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Researcher develops non-toxic method to wipe out cockroaches

By Susan Trulove

Spectrum Volume 17 Issue 20 - February 16, 1995

Half a billion dollars spent on insecticide to kill cockroaches is strong evidence that millions of people find the disease-carrying insect disgusting. But there is good news. A Virginia Tech researcher has developed a compound that not only wipes out cockroach populations and prevents re-infestation, but does it without the use of toxic chemicals.

Heather Wren, a research scientist in the university's entomology department, has discovered a combination of environmentally friendly, natural substances that prevents cockroaches from reproducing. Male cockroaches use up their life force as they breed, and the females' own bodies sabotage themselves as their eggs develop, so that the females die and the eggs are never laid.

The insects eat the bait because it contains a nutrient they require. "In our tests, they prefer this compound over their regular diets," says Wren. In addition to the nutritional attractant, the mixture contains an inhibitor that interferes with the way the cockroach is able to metabolize certain nutrients.

While it kills cockroaches, the bait will also prevent re-infestation because any migrant cockroaches will not be able to reproduce.

The discovery is a breakthrough in "insect-growth-regulator" technology. Previous growth regulators were based on killing nymph cockroaches at the molt stage. The new approach is based on the insect's nutrition metabolism, and is the only compound to kill adults.

It also prevents cockroaches from developing resistance. "What is happening now with regular spraying schedules, at restaurants for example, is that a few resistant cockroaches survive and reproduce. The offspring inherit resistance to a particular insecticide breed and thus increase the number that are resistant, until the entire colony is invulnerable to the insecticide," Wren explains. "With this bait in place, the resistant insects will not be able to breed."

The bait is non-toxic. Initial research was sponsored by the Virginia Pesticide Control Board, which encouraged the development of alternatives to toxic pesticides. Additional research to bring a product closer to commercialization was co-funded by Virginia's Center for Innovative Technology (CIT) and Dominion BioSciences Inc. The CIT promotes and coordinates science, technology, and economic-development initiatives in Virginia.

The bait is still in the development stage, with a U.S. patent pending on the invention. Dominion BioSciences, which has licensed the technology from Virginia Tech Intellectual Properties Inc., will apply for international patents in the near future. EPA-required testing will start in 1995. A commercial product is expected by 1997.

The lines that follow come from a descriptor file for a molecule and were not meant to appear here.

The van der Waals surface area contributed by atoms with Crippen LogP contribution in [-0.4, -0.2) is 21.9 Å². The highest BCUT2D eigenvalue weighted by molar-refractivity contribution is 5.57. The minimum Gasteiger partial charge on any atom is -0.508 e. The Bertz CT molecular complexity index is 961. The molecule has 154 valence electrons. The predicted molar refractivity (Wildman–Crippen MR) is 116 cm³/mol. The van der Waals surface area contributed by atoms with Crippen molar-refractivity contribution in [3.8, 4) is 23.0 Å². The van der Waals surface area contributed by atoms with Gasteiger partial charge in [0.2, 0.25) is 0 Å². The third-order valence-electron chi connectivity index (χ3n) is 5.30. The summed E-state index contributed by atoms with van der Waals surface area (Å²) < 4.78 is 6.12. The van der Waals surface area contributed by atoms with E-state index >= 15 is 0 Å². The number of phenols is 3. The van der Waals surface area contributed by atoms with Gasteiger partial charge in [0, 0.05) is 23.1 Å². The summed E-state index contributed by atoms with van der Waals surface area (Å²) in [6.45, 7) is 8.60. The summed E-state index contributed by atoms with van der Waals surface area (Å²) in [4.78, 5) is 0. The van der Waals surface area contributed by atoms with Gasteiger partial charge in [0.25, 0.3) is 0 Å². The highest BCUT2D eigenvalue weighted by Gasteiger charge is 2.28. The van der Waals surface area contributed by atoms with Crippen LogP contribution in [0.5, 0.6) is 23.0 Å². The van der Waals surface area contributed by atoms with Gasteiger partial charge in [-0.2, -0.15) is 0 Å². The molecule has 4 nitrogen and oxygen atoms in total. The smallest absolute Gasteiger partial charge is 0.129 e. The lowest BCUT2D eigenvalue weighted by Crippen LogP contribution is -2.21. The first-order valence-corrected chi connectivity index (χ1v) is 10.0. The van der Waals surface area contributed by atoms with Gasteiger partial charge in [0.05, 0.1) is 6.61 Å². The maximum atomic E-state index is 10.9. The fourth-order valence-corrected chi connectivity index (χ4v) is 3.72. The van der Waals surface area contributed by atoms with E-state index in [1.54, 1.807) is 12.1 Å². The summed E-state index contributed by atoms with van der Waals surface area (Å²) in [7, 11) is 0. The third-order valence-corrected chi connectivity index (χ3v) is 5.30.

In the meantime, "to have a completely `green' product, Dominion BioSciences is looking to create a biodegradable bait station so that once the station has killed the cockroaches and been discarded, it will not remain forever in the landfill," says Steve Banegas, CEO and president of Dominion BioSciences.

"This new technology addresses common insect-pest problems that everyone wants to eradicate without the fear of harming the environment," says Banegas. "This leading-edge discovery by Dr. Wren is based on research using the `biorational' approach to design highly effective, safe pest-control alternatives for homeowners, lawncare professionals, and farmers."

While the compounds are being tested for release, Wren is investigating their use to control fire ants and mole crickets. "These insects are presently killed by spreading toxic chemicals on the ground--very bad for the birds that eat the dead insects and for ground-water quality," says Wren. "I want to try to correct that situation."

Wren also foresees adapting the product for termite control.

With pesticides being a $30-billion business worldwide, and the new mandates for clean and safe water, Dominion BioSciences was established in 1993 to help accelerate the development of safe pesticides.

"We source technologies from universities where there has been a wealth of resource investment--greater, probably, than in industry," says Joe Falkinham, professor of biology and Dominion's chief scientific advisor since its founding at the Virginia Tech Corporate Research Center. Falkinham adds that "the strategic role of Dominion is to work closely with university researchers such as Dr. Wren to transfer proprietary technology to commercial products that successfully address the needs of the agricultural and environmental industries."

Dominion's portfolio also includes a patented system developed at Virginia Tech to rapidly detect disease-causing viruses in drinking water.